Exclesior/Mesaba rolls over

September 23rd, 2006

Just an aside, the PolyMet Letter of Intent to buy a lot of land near the Mesaba “East site” does not include the land or the infrastructure of the Mesaba “East site.” “There’s plenty of room for Mesaba.” OK, here we go…

Sit! Speak! Roll over! Xcel pushes and Excelsior rolls over.
Thursday wasn’t only about the CapX2020 transmission lines from hell. Right after that, we moved on to a Motion Hearing on the Excelsior Power Purchase Agreement. You can find most of the filings at our site at www.mncoalgasplant.com.


Xcel had asked the ALJ to Order Excelsior to comply with the Protective Order (here’s the scoop on that! We won, and got access.) Xcel’s problem is that it can’t get at info it believes it should be able to get. They argued the same things I’d argued before, that the Order is way overbroad and doesn’t work like a Protective Order should, and instead reverse the burden and Excelsior should have to demonstrate why very NARROW parts of the information should be non-public. I raised issues here too, because the reality of that Protective Order is that it … well, it isn’t arbitrary… it’s targeted… and it applies only to mncoalgasplant.com. There are three participating parties who are non-utility and non-power producer parties, but for some odd reason, we’re the only ones who have to demonstrate need — even though the Order says that non-utility and power producer parties SHALL NOT have access to non-public information unless they demonstrate need, and the Order has a specific procedure for those who want other treatment. It turns out Excelsior has been sending the non-utility intervenors all the info, and then the other day, one of the non-utility Intervenors served pleadings, ones containing non-public references that they were not supposed to have access to, and then they served the other parties and didn’t serve us! TWO violations of the protective order. And they were not at the table for the discussion Thursday. Hmmmmmm…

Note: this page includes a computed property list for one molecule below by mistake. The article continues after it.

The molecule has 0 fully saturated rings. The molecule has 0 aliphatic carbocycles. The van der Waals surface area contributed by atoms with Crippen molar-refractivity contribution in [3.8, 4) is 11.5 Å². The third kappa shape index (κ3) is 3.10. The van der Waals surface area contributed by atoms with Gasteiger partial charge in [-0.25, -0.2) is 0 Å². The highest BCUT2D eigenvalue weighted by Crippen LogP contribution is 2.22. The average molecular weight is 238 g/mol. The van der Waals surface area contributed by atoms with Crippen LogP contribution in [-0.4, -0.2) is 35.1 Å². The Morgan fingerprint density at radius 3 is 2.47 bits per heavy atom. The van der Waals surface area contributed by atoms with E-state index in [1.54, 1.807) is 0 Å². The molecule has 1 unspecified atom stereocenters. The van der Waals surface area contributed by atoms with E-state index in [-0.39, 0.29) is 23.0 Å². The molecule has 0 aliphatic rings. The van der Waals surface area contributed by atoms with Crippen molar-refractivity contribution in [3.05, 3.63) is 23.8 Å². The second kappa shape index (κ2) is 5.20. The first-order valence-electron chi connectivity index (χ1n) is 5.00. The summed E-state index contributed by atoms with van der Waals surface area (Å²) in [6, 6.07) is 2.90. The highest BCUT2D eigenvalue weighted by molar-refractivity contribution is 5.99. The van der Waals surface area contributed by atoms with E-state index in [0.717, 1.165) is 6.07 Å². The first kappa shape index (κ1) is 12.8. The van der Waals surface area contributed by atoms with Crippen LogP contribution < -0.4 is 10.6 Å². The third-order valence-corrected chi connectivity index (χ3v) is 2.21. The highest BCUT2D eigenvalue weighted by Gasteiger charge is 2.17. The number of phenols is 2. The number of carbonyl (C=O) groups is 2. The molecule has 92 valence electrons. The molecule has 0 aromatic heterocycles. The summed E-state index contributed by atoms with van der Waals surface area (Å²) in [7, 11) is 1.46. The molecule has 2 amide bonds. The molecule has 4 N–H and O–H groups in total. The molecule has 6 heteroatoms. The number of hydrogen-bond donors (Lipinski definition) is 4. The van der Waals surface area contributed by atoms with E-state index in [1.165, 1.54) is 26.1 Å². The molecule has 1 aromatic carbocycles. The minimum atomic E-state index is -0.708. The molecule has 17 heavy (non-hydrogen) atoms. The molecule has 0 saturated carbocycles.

Anyway, the day before the hearing, Excelsior produces large amounts of data as “public” and so most of the PPA Petition is now public. As for the Dsicovery, most of that will be made public too, and they’re “working on it” and there are two things I want made public, focusing on costs because we’re in a cost docket here:

1) Infrastructure costs: Rail; Roadways; Transmission – Generator Outlet and Network System Upgrades; Water – Water supply and intake, Water conveyance, Water Outfall (all), Wastewater treatment; Gas Pipeline. If the public knew the full costs of this project, and if the public knew how much of the infrastructure was to be paid by Excelsior, and how much was to be paid by “NON-EXCELSIOR,” they’d see this is a shifty project — as Xcel argues, the risk, the costs, are being shifted away from Excelsior to someone, anyone else!

2) CO2 capture and sequestration costs. This project is touted as “capture ready” but all that means is that the flanges are on whatever parts, ready to accept equipment, right? What does it cost to actually capture CO2? What’s the efficiency loss? What percentages capture and cost for each? What does it cost to transport it to wherever, all costs included? What does it cost to sequester it — land acquisition or lease or whatever, equipment? If they want to tout “CO2 benefits,” we will look at costs.